Senator Vard R. Johnson
Nebraska State Legislature
Room 2108 State Capitol Bldg.
Lincoln, NE 68509
Dear Senator Johnson:
You have submitted to us some proposed amendments to LB 835. One of these amendments would reduce the period of time within which a taxpayer may demand the refund of an invalid tax from two years to 30 days after the payment thereof. The statute provides that if the same is not refunded within 90 days after such demand, suit may be brought against the County Treasurer for the amount so demanded. You asked whether it is constitutionally permissible for the Legislature to reduce this time, in view of the fact that such reduction will prevent taxpayers who have paid such taxes during the past two years from having an opportunity to claim refunds. We conclude that such a provision would violate due process.
We have discovered only one very old Nebraska case on the subject, Horbach v. Miller, 4 Neb. 31 (1875). In that case, the court said:
We think the rule is correctly laid down in the case of Bielow v. Bemen, 2 Allen, 497, as follows: "It is well settled that it is competent for the legislature to change statutes prescribing limitations to actions, and that the one in force at the time suit is brought is applicable to the cause of action. The only restriction on the exercise of this power is, that the legislature cannot remove a bar or limitation which has already become complete, and that no limitation shall be made to take effect on existing claims without allowing a reasonable time for parties to bring action before these claims are absolutely barred by a new enactment."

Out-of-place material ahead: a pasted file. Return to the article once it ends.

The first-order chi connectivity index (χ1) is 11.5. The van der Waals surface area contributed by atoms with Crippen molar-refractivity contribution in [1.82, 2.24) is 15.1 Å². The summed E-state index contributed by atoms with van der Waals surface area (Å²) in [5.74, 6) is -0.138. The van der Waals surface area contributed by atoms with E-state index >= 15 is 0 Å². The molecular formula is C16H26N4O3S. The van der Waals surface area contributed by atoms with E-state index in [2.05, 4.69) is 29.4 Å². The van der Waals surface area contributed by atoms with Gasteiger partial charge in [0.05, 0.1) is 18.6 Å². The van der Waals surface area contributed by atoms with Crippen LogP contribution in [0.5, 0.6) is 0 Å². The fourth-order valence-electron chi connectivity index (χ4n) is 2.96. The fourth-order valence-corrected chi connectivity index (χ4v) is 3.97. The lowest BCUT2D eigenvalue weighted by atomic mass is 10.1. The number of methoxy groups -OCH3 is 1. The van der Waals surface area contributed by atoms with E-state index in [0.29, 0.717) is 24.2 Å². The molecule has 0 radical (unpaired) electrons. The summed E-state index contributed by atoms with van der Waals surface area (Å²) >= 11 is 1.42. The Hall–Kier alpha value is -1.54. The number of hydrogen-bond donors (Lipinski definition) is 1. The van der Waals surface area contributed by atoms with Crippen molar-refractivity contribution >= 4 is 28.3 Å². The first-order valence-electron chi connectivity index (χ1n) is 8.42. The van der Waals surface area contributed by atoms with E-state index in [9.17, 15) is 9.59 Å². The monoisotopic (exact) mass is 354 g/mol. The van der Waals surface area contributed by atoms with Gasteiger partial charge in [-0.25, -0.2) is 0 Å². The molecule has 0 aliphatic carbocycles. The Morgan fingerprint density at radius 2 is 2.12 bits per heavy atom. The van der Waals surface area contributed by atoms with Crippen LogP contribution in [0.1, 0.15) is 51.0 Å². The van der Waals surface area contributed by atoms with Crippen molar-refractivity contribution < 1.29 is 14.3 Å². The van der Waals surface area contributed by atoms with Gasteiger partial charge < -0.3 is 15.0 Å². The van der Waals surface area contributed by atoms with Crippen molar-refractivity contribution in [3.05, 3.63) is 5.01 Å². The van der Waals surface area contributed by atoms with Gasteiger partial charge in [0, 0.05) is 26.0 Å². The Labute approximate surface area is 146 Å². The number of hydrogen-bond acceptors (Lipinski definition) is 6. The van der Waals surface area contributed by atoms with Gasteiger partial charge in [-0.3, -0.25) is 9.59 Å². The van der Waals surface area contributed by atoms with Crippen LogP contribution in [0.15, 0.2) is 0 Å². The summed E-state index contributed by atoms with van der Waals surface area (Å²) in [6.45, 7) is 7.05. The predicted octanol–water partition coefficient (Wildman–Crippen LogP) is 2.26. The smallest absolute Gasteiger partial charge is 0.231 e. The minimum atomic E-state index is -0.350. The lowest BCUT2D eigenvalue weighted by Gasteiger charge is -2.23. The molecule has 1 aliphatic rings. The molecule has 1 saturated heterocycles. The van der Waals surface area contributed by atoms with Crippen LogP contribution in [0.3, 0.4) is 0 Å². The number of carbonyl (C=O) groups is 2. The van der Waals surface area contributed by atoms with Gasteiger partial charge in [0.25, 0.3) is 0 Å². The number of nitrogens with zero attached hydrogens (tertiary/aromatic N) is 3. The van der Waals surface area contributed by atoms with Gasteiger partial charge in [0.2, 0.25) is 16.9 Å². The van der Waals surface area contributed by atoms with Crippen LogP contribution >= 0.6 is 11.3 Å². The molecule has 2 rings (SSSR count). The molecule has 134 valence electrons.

In 16A Am. Jur.2d, page 657, Constitutional Law, §672, we
find: As a general rule, a statute of limitations which operates only prospectively is not considered to
impair vested rights. However, a legislature has no power to interfere with vested rights after suit has
been commenced; thus, a statute of limitations under no circumstances can operate retroactively to the extent of defeating actions and other proceedings
which have been commenced prior to its enactment, and if the statute operates immediately to cut off the existing remedy, or within so short a time as to give the party no reasonable opportunity to exercise his remedy, then the retroactive application of it is unconstitutional as to such party.
As we understand the proposed amendment, a payment of invalid taxes made a year ago, as to which no demand for refund had been made on the effective date of the bill would be immediately cut off. We believe this would be a violation of the Constitution, and that the holders of such claims must be given a reasonable time after the effective date of the act within which to present their claims to the County Treasures.